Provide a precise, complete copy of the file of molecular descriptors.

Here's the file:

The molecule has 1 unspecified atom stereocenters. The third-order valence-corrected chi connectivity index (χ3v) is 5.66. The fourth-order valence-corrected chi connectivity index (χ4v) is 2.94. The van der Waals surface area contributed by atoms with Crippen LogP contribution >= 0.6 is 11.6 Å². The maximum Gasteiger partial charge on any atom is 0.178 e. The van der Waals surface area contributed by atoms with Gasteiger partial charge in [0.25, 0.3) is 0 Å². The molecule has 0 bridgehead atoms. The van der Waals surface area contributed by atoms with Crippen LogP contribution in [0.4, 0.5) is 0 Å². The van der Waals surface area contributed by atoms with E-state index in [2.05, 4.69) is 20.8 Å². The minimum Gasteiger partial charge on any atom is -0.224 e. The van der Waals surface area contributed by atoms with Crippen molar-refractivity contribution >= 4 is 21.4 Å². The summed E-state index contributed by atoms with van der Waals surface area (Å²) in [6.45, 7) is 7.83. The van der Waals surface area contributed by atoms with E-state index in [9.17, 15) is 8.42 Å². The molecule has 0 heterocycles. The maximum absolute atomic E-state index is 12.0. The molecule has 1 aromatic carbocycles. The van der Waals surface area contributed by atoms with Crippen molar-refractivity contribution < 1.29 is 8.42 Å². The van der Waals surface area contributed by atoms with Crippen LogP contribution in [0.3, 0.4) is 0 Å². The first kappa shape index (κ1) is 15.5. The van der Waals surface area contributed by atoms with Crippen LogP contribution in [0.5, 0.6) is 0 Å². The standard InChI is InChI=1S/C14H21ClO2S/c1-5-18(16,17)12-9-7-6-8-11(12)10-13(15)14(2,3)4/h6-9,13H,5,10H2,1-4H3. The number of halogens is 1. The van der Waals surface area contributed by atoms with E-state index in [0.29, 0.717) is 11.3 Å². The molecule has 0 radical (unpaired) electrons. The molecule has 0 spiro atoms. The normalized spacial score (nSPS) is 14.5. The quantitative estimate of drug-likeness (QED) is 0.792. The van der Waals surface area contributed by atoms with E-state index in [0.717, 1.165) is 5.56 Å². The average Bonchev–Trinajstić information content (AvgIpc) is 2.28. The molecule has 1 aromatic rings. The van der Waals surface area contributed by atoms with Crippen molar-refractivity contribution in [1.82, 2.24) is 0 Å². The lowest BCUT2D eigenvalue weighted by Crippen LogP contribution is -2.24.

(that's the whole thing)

The molecule has 1 unspecified atom stereocenters. The third-order valence-corrected chi connectivity index (χ3v) is 5.66. The fourth-order valence-corrected chi connectivity index (χ4v) is 2.94. The van der Waals surface area contributed by atoms with Crippen LogP contribution >= 0.6 is 11.6 Å². The maximum Gasteiger partial charge on any atom is 0.178 e. The van der Waals surface area contributed by atoms with Gasteiger partial charge in [0.25, 0.3) is 0 Å². The molecule has 0 bridgehead atoms. The van der Waals surface area contributed by atoms with Crippen LogP contribution in [0.4, 0.5) is 0 Å². The van der Waals surface area contributed by atoms with E-state index in [2.05, 4.69) is 20.8 Å². The minimum Gasteiger partial charge on any atom is -0.224 e. The van der Waals surface area contributed by atoms with Crippen molar-refractivity contribution >= 4 is 21.4 Å². The summed E-state index contributed by atoms with van der Waals surface area (Å²) in [6.45, 7) is 7.83. The van der Waals surface area contributed by atoms with E-state index in [9.17, 15) is 8.42 Å². The molecule has 0 heterocycles. The maximum absolute atomic E-state index is 12.0. The molecule has 1 aromatic carbocycles. The van der Waals surface area contributed by atoms with Crippen molar-refractivity contribution < 1.29 is 8.42 Å². The van der Waals surface area contributed by atoms with Crippen LogP contribution in [0.3, 0.4) is 0 Å². The first kappa shape index (κ1) is 15.5. The van der Waals surface area contributed by atoms with Crippen LogP contribution in [0.5, 0.6) is 0 Å². The standard InChI is InChI=1S/C14H21ClO2S/c1-5-18(16,17)12-9-7-6-8-11(12)10-13(15)14(2,3)4/h6-9,13H,5,10H2,1-4H3. The number of halogens is 1. The van der Waals surface area contributed by atoms with E-state index in [0.29, 0.717) is 11.3 Å². The molecule has 0 radical (unpaired) electrons. The molecule has 0 spiro atoms. The normalized spacial score (nSPS) is 14.5. The quantitative estimate of drug-likeness (QED) is 0.792. The van der Waals surface area contributed by atoms with E-state index in [0.717, 1.165) is 5.56 Å². The average Bonchev–Trinajstić information content (AvgIpc) is 2.28. The molecule has 1 aromatic rings. The van der Waals surface area contributed by atoms with Crippen molar-refractivity contribution in [1.82, 2.24) is 0 Å². The lowest BCUT2D eigenvalue weighted by Crippen LogP contribution is -2.24.